An Orleans Parish judge was wrong when he forced judicial candidate Suzy Montero to pull TV ads that questioned the legal experience of her opponent, Rachael Johnson, on the day before the March 25 primary election, an appeals court panel ruled Wednesday.
But it's uncertain whether Montero will resume running the ads before her April 29 runoff with Johnson for a seat on the Orleans Parish Civil District Court.
Montero's ads claimed that Johnson, the daughter of Louisiana Supreme Court Chief Justice Bernette Johnson, had practiced law in Louisiana for only six years, had never tried a case in the court she hoped to join and had never been lead trial counsel in a case in any court.
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Civil District Chief Judge Sidney Cates IV issued a preliminary injunction on Friday, barring Montero's campaign from "publishing, posting, distributing or in any way making the false statements currently contained in her campaign materials."
But a panel of the 4th Circuit Court of Appeal ruled that Cates' injunction amounted to an unconstitutional restraint on free speech because Cates never found that Montero acted with "actual malice."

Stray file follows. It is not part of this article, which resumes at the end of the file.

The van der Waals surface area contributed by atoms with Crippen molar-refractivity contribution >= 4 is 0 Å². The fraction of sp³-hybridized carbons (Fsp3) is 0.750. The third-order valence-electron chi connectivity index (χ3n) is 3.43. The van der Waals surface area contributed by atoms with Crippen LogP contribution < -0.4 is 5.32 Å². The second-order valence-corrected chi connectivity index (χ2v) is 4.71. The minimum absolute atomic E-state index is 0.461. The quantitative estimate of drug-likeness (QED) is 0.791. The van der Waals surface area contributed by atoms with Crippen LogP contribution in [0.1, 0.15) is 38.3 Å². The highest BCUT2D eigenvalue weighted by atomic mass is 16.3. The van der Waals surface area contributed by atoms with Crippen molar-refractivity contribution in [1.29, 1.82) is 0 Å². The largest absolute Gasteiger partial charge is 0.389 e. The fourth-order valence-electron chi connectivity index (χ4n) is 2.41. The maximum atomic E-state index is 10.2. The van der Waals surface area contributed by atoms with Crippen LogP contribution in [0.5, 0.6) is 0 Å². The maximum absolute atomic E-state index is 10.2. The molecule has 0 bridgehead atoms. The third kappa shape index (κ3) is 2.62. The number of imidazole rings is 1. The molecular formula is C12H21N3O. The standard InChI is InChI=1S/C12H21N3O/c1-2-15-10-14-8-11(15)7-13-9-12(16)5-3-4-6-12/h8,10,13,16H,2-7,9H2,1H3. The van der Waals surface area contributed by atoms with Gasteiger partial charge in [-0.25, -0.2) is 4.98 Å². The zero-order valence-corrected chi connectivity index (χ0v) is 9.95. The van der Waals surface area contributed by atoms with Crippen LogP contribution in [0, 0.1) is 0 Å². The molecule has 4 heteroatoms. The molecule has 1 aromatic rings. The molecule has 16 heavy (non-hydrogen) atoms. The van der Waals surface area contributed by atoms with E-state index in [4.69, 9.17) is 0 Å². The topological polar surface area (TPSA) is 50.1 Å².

The term comes from a 1964 U.S. Supreme Court ruling that rejected civil judgments over the publication of falsehoods about public figures without first showing "knowledge that it was false or (was made) with reckless disregard for whether it was false or not."
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The appeals court found that Cates' order was overly broad and failed to show that Montero meant to mislead voters.
"Absent a finding of malice, the injunction cannot withstand constitutional scrutiny," 4th Circuit Judge Madeleine Landrieu wrote. She was joined by Judges Rosemary Ledet and Sandra Cabrina Jenkins.
After an attack-filled primary campaign, Montero led the voting with 45 percent to 43 percent for Johnson. Placing third was attorney Marie Williams, who took 11 percent.
It's unclear whether Montero considers the ruling a green light to air the same claims against Johnson in the runoff — or whether doing so after Cates found them to be false would now constitute malice.
Cheron Brylski, a Montero spokeswomant, said the campaign hasn't decided what it will do.
"We have made no final decision about our paid messaging going forward into the runoff except that we will continue to educate voters about the differences in the two candidates' level of experience in Louisiana, and the Civil District Court in particular," Brylski said in a statement.